Toronto, September 25, 2014 – Restaurants Canada supports graduated penalties for businesses that intentionally break the Temporary Foreign Worker Program (TFWP) rules, provided they match the severity of the violation.

“We have concerns about proposed sanctions for unintentional mistakes that have been corrected and voluntarily reported by businesses, but we support the overall move toward stronger enforcement,” said Joyce Reynolds, Restaurants Canada’s Executive Vice President Government Affairs. “Since 2008, we have pushed government for better monitoring and enforcement of rules to protect the long-term integrity of the TFWP, and make sure the actions of a few don’t tarnish the entire restaurant industry. We hope the government will revisit the drastic program changes introduced in June, once these new compliance procedures are in place.”

Restaurants Canada is also calling for prompt, fair and comprehensive reviews when businesses are accused of abusing the program.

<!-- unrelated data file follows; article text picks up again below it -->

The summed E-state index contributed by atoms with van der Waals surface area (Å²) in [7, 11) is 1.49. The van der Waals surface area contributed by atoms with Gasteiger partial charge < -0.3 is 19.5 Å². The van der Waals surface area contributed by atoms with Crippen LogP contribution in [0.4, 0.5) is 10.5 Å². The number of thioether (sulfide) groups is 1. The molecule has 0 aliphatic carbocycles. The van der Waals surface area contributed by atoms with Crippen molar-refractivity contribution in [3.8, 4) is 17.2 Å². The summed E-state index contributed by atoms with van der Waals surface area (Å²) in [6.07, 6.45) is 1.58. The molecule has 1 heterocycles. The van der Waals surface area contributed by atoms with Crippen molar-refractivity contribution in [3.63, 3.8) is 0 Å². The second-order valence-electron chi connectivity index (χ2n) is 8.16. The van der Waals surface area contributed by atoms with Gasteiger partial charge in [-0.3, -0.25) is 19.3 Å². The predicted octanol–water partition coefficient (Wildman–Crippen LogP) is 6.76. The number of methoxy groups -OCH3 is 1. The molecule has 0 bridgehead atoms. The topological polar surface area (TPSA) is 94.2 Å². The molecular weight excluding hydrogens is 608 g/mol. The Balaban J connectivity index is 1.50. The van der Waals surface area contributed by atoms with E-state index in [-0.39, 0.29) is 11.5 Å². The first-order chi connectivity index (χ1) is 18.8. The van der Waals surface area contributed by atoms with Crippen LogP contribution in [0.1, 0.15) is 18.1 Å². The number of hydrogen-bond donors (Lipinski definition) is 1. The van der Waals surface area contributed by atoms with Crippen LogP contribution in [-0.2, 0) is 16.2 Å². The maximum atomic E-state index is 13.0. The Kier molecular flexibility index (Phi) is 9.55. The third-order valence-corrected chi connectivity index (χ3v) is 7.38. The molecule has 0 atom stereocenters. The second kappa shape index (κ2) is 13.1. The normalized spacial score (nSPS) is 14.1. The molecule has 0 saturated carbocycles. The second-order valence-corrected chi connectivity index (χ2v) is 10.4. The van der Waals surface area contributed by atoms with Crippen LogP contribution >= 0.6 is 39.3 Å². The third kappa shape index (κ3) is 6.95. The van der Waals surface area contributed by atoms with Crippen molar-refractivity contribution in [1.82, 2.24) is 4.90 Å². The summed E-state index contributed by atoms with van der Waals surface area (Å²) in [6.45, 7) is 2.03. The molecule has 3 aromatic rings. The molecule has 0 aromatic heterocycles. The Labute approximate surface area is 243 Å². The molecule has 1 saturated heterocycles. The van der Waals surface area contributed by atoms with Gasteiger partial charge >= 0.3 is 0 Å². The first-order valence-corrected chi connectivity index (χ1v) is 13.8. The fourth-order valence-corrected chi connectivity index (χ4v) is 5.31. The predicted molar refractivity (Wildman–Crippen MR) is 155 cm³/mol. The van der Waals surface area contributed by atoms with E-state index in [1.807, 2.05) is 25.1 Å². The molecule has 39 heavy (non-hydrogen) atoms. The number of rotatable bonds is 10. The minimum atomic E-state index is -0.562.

“When allegations are proven untrue, they should receive the same public recognition as the allegation itself,” said Reynolds. “It is not acceptable to vilify a business and then ignore it when it is found innocent.”

The TFWP changes introduced in June severely limit access to the program, and are already hurting business owners and their Canadian and foreign workers, particularly in western Canada where the labour shortage is significant. Productive foreign workers who want to remain in Canada are sent home and businesses are becoming unsustainable as their remaining staff burn out.

Restaurants Canada (formerly the Canadian Restaurant and Foodservices Association) is a national association comprising 30,000 businesses in every segment of the foodservice industry, including restaurants, bars, caterers, institutions and their suppliers. Through advocacy, research, and member programs and services, Restaurants Canada is dedicated to helping its members in every community grow and prosper.

Canada’s restaurant industry directly employs more than 1.1 million Canadians, contributes $68 billion a year to the Canadian economy, and serves more than 18 million customers every day.

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